When Steve Gladen began the Small Group Network, his goal was to connect other small group point people with one another to learn and enter into dialogue so that none of us in this role stand alone. What started as a few people has grown to a network of thousands, expanding beyond the borders of one country to now include people from five continents.
Not only are people from countries around the world participating in the Small Group Network, they are finding support with one another in the form of huddles. By God’s grace and care, there are now active huddles in South Africa, Japan, Australia, Hong Kong, Bulgaria, France, UK, Poland, Switzerland, Guatemala, Hong Kong, the Philippines and Indonesia. Some of these huddles meet in person, and some are online.
Many of us recognize that our ministries grow in effectiveness as we serve and collaborate together. In many countries, collaboration can be fairly easy as in many communities there are multiple churches doing small groups. Not to mention, many ministries do not have to face governmental or even cultural pressure on any consistent basis.
Small group point people in some countries, however, are not as fortunate. In those places, churches are small and dispersed throughout the country. Part of the reason for this is that in many regions the Christian population continues to be in a steady decline. In other countries, the small group movement is alive in expat churches because of an almost complete lack of Christian nationals. And God forbid we ever forget, many fellow Christians around the globe still face government or cultural persecution.
In spite of these immense challenges, God continues to raise up leaders within His church who have an irrepressible desire to see their church body in great, disciple-making community. These leaders are increasingly finding their way to the Small Group Network, looking for hope and support. Ron Wilbur, who is the International Connection Director with the Small Group Network, writes, “My dream (and that of the Small Group Network) is that pastors and ministry leaders that are geographically or positionally isolated, or that feel isolated, will discover the incredible relief and joy of being in community with others doing the same ministry work” [from a personal email exchange].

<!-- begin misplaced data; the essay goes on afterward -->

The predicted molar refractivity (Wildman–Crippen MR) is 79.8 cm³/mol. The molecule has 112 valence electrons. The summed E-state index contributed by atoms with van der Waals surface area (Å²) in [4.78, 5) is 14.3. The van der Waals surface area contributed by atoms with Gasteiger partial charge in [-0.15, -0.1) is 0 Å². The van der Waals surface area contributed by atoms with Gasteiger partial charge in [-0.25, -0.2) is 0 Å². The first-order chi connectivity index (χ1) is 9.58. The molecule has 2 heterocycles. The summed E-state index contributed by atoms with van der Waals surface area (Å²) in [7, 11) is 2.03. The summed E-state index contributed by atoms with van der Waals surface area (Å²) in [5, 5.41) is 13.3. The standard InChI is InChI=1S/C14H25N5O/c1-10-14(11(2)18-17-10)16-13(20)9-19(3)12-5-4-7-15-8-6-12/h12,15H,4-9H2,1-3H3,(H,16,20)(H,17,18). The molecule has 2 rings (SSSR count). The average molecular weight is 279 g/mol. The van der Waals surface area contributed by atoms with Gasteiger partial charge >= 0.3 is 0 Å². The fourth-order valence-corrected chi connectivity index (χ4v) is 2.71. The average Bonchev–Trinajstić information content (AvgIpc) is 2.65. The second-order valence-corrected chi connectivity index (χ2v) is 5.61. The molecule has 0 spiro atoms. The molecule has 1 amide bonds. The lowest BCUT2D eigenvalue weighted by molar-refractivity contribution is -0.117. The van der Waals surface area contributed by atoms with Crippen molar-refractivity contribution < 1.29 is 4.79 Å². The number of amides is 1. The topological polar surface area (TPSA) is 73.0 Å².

The Small Group Network desires to serve the global church, to be a global community of small group leaders, so that no one, wherever they are, stands alone. Ron Wilbur also writes, “What separates good ministry from great ministry is the ability to see beyond the practices in a local community to the work that God is doing globally. When we can do that, we gain transferable principles that transcend the boundaries of culture, context, conventions and conformity; and God inspires us with ideas that we would never have tried.”
Because of the ease and accessibility of Skype and FaceTime, not to mention Facebook, we are able to connect globally. If you are part of a huddle, what would it look like to schedule a time where you could Skype with another huddle in another country? Does your church have partners that they already support in other countries that would benefit from learning about the Small Group Network?
As we are all able to not only think globally, but be able to connect globally, we will recognize and have a deep appreciation and love for not only our local church but God’s global Church.
If you are interested in learning more about the international reach of the Small Group Network, please contact Ron Wilbur at firstname.lastname@example.org.